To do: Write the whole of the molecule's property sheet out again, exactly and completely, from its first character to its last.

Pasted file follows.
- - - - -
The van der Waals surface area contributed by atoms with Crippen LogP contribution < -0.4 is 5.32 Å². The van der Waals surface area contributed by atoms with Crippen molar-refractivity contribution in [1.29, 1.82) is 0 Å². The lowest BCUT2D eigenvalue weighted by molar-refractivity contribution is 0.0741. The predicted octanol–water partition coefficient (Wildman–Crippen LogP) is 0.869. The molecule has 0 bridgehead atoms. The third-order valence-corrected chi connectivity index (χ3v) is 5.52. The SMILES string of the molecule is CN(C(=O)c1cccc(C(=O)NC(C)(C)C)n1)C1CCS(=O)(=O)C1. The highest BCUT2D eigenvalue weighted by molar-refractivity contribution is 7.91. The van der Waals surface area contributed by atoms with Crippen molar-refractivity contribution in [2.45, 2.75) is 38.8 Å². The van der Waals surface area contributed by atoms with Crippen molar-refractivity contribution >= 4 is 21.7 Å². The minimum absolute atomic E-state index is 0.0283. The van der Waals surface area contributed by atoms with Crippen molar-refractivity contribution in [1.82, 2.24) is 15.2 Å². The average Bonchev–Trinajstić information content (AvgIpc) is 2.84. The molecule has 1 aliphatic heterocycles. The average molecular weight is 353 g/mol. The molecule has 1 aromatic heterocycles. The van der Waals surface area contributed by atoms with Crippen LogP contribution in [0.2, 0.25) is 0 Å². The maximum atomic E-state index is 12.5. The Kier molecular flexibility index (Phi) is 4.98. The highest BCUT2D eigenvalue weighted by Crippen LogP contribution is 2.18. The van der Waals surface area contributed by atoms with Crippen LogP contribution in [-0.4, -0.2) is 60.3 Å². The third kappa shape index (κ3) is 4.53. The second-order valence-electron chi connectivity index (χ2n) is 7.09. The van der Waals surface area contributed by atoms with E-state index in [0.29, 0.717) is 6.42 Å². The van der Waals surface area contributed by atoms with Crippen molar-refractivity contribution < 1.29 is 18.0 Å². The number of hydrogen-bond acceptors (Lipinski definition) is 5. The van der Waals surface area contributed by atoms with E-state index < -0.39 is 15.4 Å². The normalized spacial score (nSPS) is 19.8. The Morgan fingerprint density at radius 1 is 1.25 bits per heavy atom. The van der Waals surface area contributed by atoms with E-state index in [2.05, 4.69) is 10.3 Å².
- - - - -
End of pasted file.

The van der Waals surface area contributed by atoms with Crippen LogP contribution < -0.4 is 5.32 Å². The van der Waals surface area contributed by atoms with Crippen molar-refractivity contribution in [1.29, 1.82) is 0 Å². The lowest BCUT2D eigenvalue weighted by molar-refractivity contribution is 0.0741. The predicted octanol–water partition coefficient (Wildman–Crippen LogP) is 0.869. The molecule has 0 bridgehead atoms. The third-order valence-corrected chi connectivity index (χ3v) is 5.52. The SMILES string of the molecule is CN(C(=O)c1cccc(C(=O)NC(C)(C)C)n1)C1CCS(=O)(=O)C1. The highest BCUT2D eigenvalue weighted by molar-refractivity contribution is 7.91. The van der Waals surface area contributed by atoms with Crippen molar-refractivity contribution in [2.45, 2.75) is 38.8 Å². The van der Waals surface area contributed by atoms with Crippen molar-refractivity contribution >= 4 is 21.7 Å². The minimum absolute atomic E-state index is 0.0283. The van der Waals surface area contributed by atoms with Crippen molar-refractivity contribution in [1.82, 2.24) is 15.2 Å². The average Bonchev–Trinajstić information content (AvgIpc) is 2.84. The molecule has 1 aliphatic heterocycles. The average molecular weight is 353 g/mol. The molecule has 1 aromatic heterocycles. The van der Waals surface area contributed by atoms with Crippen LogP contribution in [0.2, 0.25) is 0 Å². The maximum atomic E-state index is 12.5. The Kier molecular flexibility index (Phi) is 4.98. The highest BCUT2D eigenvalue weighted by Crippen LogP contribution is 2.18. The van der Waals surface area contributed by atoms with Crippen LogP contribution in [-0.4, -0.2) is 60.3 Å². The third kappa shape index (κ3) is 4.53. The second-order valence-electron chi connectivity index (χ2n) is 7.09. The van der Waals surface area contributed by atoms with E-state index in [0.29, 0.717) is 6.42 Å². The van der Waals surface area contributed by atoms with Crippen molar-refractivity contribution < 1.29 is 18.0 Å². The number of hydrogen-bond acceptors (Lipinski definition) is 5. The van der Waals surface area contributed by atoms with E-state index < -0.39 is 15.4 Å². The normalized spacial score (nSPS) is 19.8. The Morgan fingerprint density at radius 1 is 1.25 bits per heavy atom. The van der Waals surface area contributed by atoms with E-state index in [2.05, 4.69) is 10.3 Å².